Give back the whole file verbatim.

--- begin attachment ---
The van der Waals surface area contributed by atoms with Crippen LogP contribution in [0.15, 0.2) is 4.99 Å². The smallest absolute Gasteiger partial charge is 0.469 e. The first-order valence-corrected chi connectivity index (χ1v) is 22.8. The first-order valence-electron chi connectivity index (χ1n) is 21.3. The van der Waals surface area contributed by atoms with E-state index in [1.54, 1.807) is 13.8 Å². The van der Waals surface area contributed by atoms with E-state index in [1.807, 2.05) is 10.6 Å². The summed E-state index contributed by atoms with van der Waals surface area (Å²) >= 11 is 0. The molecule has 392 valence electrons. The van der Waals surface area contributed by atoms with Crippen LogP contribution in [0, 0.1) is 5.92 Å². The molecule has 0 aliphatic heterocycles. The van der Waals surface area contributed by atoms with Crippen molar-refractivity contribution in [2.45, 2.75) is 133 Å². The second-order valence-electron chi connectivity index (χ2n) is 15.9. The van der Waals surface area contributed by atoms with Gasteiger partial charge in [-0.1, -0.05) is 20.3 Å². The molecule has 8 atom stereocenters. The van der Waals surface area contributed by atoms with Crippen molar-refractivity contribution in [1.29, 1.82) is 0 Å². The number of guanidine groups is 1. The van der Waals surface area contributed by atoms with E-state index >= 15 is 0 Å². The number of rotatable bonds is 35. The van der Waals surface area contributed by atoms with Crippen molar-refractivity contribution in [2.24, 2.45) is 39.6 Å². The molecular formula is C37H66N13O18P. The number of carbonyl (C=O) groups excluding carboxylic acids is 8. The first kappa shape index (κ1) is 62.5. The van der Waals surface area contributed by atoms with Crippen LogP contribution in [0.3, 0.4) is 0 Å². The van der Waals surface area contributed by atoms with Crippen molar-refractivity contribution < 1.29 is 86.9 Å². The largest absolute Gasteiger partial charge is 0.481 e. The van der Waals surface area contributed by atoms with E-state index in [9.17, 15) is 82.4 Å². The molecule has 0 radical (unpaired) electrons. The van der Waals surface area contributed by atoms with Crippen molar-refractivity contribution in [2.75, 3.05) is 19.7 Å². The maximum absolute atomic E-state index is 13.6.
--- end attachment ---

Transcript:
The van der Waals surface area contributed by atoms with Crippen LogP contribution in [0.15, 0.2) is 4.99 Å². The smallest absolute Gasteiger partial charge is 0.469 e. The first-order valence-corrected chi connectivity index (χ1v) is 22.8. The first-order valence-electron chi connectivity index (χ1n) is 21.3. The van der Waals surface area contributed by atoms with E-state index in [1.54, 1.807) is 13.8 Å². The van der Waals surface area contributed by atoms with E-state index in [1.807, 2.05) is 10.6 Å². The summed E-state index contributed by atoms with van der Waals surface area (Å²) >= 11 is 0. The molecule has 392 valence electrons. The van der Waals surface area contributed by atoms with Crippen LogP contribution in [0, 0.1) is 5.92 Å². The molecule has 0 aliphatic heterocycles. The van der Waals surface area contributed by atoms with Crippen molar-refractivity contribution in [2.45, 2.75) is 133 Å². The second-order valence-electron chi connectivity index (χ2n) is 15.9. The van der Waals surface area contributed by atoms with Gasteiger partial charge in [-0.1, -0.05) is 20.3 Å². The molecule has 8 atom stereocenters. The van der Waals surface area contributed by atoms with Crippen molar-refractivity contribution in [1.29, 1.82) is 0 Å². The number of guanidine groups is 1. The van der Waals surface area contributed by atoms with E-state index >= 15 is 0 Å². The number of rotatable bonds is 35. The van der Waals surface area contributed by atoms with Crippen molar-refractivity contribution in [2.24, 2.45) is 39.6 Å². The molecular formula is C37H66N13O18P. The number of carbonyl (C=O) groups excluding carboxylic acids is 8. The first kappa shape index (κ1) is 62.5. The van der Waals surface area contributed by atoms with Crippen LogP contribution in [0.3, 0.4) is 0 Å². The van der Waals surface area contributed by atoms with Crippen molar-refractivity contribution < 1.29 is 86.9 Å². The largest absolute Gasteiger partial charge is 0.481 e. The van der Waals surface area contributed by atoms with E-state index in [9.17, 15) is 82.4 Å². The molecule has 0 radical (unpaired) electrons. The van der Waals surface area contributed by atoms with Crippen molar-refractivity contribution in [2.75, 3.05) is 19.7 Å². The maximum absolute atomic E-state index is 13.6.